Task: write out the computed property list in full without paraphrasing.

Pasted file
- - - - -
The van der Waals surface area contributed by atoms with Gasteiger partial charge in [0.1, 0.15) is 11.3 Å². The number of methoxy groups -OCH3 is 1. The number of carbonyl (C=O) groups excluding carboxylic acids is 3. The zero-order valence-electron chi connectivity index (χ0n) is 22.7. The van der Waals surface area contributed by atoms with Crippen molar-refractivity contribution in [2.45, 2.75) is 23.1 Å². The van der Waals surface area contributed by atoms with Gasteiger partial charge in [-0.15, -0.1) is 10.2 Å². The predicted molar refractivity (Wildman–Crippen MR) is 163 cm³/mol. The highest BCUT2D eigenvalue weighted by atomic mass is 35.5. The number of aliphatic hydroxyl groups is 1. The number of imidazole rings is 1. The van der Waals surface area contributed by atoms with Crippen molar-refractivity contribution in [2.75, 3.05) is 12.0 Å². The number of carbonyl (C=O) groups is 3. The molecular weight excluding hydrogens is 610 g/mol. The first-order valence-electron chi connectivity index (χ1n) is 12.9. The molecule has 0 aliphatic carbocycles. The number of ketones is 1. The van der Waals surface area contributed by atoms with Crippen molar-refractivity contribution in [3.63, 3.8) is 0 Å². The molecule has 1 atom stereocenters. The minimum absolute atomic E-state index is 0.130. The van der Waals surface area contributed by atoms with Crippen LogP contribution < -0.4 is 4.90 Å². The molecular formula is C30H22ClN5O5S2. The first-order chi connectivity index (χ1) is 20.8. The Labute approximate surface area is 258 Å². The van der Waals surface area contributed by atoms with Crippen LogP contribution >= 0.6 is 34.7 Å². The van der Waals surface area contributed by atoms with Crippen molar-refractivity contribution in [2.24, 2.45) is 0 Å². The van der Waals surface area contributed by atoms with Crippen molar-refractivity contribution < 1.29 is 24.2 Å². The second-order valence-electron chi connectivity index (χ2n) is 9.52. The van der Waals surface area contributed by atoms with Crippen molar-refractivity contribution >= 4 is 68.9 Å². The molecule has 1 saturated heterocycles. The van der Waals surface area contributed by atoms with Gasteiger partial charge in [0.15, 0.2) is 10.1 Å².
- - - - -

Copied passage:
The van der Waals surface area contributed by atoms with Gasteiger partial charge in [0.1, 0.15) is 11.3 Å². The number of methoxy groups -OCH3 is 1. The number of carbonyl (C=O) groups excluding carboxylic acids is 3. The zero-order valence-electron chi connectivity index (χ0n) is 22.7. The van der Waals surface area contributed by atoms with Crippen molar-refractivity contribution in [2.45, 2.75) is 23.1 Å². The van der Waals surface area contributed by atoms with Gasteiger partial charge in [-0.15, -0.1) is 10.2 Å². The predicted molar refractivity (Wildman–Crippen MR) is 163 cm³/mol. The highest BCUT2D eigenvalue weighted by atomic mass is 35.5. The number of aliphatic hydroxyl groups is 1. The number of imidazole rings is 1. The van der Waals surface area contributed by atoms with Crippen molar-refractivity contribution in [2.75, 3.05) is 12.0 Å². The number of carbonyl (C=O) groups is 3. The molecular weight excluding hydrogens is 610 g/mol. The first-order valence-electron chi connectivity index (χ1n) is 12.9. The molecule has 0 aliphatic carbocycles. The number of ketones is 1. The van der Waals surface area contributed by atoms with Crippen molar-refractivity contribution in [3.63, 3.8) is 0 Å². The molecule has 1 atom stereocenters. The minimum absolute atomic E-state index is 0.130. The van der Waals surface area contributed by atoms with Crippen LogP contribution < -0.4 is 4.90 Å². The molecular formula is C30H22ClN5O5S2. The first-order chi connectivity index (χ1) is 20.8. The Labute approximate surface area is 258 Å². The van der Waals surface area contributed by atoms with Crippen LogP contribution >= 0.6 is 34.7 Å². The van der Waals surface area contributed by atoms with Crippen molar-refractivity contribution in [2.24, 2.45) is 0 Å². The van der Waals surface area contributed by atoms with Crippen molar-refractivity contribution < 1.29 is 24.2 Å². The second-order valence-electron chi connectivity index (χ2n) is 9.52. The van der Waals surface area contributed by atoms with Crippen molar-refractivity contribution >= 4 is 68.9 Å². The molecule has 1 saturated heterocycles. The van der Waals surface area contributed by atoms with Gasteiger partial charge in [0.15, 0.2) is 10.1 Å².